Grantees In The News
How The Javits Convention Center Stopped Killing Birds
CBS This Morning, Aug. 13, 2015
As buildings go, the Javits Convention Center was once one of New York City’s biggest killer of birds. Not any more: with help from New York City Audubon and the American Bird Conservancy (both LLF grantees), it installed a green roof and took other measures; now bird kill there is down by about 90%. Birds and bees flourish on the roof, and the Center’s energy costs have dropped, too. See the video at this link.
On Sept. 4, The New York Times published its own article about the Javits Center, noting another benefit: “…the bird-friendly measures could help push the Javits Convention Center closer to a coveted LEED certification. The U.S. Green Building Council, a nonprofit industry group, introduced a bird-safety credit as part of its prized certification, which stands for Leadership in Energy and Environmental Design.”
The American Bird Conservancy advocated for the LEED credit as part of its anti-collisions program.
ISAW Exhibit: ‘From Ancient to Modern: Archaeology and Aesthetics’
Review: ‘From Ancient to Modern’ Ponders the Origins of Sumerian Artifacts
New York Times, Feb. 12, 2015
“What happens to ancient artifacts after they’re dug up by archaeologists is more complicated than the casual museumgoer might realize. “From Ancient to Modern: Archaeology and Aesthetics,” a thought-provoking exhibition at New York University’s Institute for the Study of the Ancient World, tells a fascinating tale about the 20th-century discovery and interpretation of some extraordinary objects made by Sumerian artisans about 4,500 years ago. Neatly compacted into two small galleries, the exhibition focuses on about 50 artifacts from about 3000 to 2300 B.C. that were unearthed in the 1920s and ’30s in what was once Mesopotamia and now is part of Iraq.”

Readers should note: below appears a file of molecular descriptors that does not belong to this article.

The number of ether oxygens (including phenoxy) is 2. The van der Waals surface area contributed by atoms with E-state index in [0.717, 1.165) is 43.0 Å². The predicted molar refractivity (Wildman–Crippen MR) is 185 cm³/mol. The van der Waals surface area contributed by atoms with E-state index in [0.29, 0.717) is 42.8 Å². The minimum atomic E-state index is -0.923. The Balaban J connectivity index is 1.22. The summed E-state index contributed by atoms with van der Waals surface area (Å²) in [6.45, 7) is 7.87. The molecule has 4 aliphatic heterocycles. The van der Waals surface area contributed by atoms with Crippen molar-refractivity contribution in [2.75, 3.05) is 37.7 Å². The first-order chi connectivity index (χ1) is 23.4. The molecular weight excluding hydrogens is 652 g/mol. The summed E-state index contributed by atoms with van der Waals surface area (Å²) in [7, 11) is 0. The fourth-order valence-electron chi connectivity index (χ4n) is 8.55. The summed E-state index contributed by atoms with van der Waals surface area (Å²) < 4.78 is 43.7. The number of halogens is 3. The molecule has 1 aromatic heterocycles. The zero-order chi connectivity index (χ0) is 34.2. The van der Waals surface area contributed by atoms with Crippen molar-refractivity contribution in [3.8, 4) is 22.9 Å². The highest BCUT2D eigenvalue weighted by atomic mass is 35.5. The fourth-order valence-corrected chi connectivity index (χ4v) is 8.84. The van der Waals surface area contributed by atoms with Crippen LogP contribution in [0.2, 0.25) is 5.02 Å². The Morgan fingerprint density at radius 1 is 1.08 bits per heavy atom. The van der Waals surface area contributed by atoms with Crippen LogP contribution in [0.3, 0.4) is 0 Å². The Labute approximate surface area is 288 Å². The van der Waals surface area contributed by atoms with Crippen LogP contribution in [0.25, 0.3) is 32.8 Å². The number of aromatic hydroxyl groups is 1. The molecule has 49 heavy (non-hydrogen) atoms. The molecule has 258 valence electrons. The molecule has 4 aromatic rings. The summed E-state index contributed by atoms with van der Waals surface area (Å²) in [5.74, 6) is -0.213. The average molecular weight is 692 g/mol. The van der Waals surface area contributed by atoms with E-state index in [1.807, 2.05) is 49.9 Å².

LLF Awards the New-York Historical Society Archives Grant
The New York History Blog, December 10, 2014
“The New-York Historical Society has received a grant of $304,470 from the Leon Levy Foundation to preserve and process its institutional archives, which document the institution’s 210-year history. “The two-year initiative will improve scholarly access to the archives and open a trove of material for a broad range of research possibilities,” an announcement sent to the press said.
The records document various aspects of the New-York Historical Society, encompassing collecting, exhibitions, research, scholarly and social activities, and even day-to-day operations. As part of this two-year project, New-York Historical is expected to arrange and describe over 1,600 linear feet of records, converting them from a modestly used, in-house resource to publicly accessible research collection…”
NYBG Draws Attention to “Wild” Gardening
Financial Times, September 19, 2014
“Wild gardens are not the same as wilderness. They need care, maintenance and planning…The new Native Plant Garden at the New York Botanical Garden in the Bronx covers three-and-a-half acres (nybg.org/npg offers a splendid digital tour). It has been planned, designed and planted with exceptional skill. In the late afternoon heat, Todd Forest, the garden’s vice-president for horticulture and living collections, explains firmly to me: ‘In wild gardening there is no orthodoxy. We told our landscapers what to plant and we knew why.’ More than 400 species and varieties of northeast American plants interweave themselves in the acreage…”
LLF Fellow at the Institute Of Fine Arts Returns Home To Big Job
Al Jazeera America, May 16, 2014
“…When [Moses Mkumpha] accepted the post of conservation officer in 2010, he discovered it was also in grave danger. For almost 20 years, the country had had no trained conservator overseeing preservation, conservation and restoration…“I didn’t know where to start,” he says….Mkumpha is now in the final stretch of a nine-month program put together by the Conservation Center of New York University’s Institute of Fine Arts and funded by the Leon Levy Foundation. Each year since 2009, the foundation has invited one conservator from a country that, as Conservation Center Chairman Michele Marincola explains, “has an emerging sense of cultural patrimony but not the infrastructure to support education at a high level.”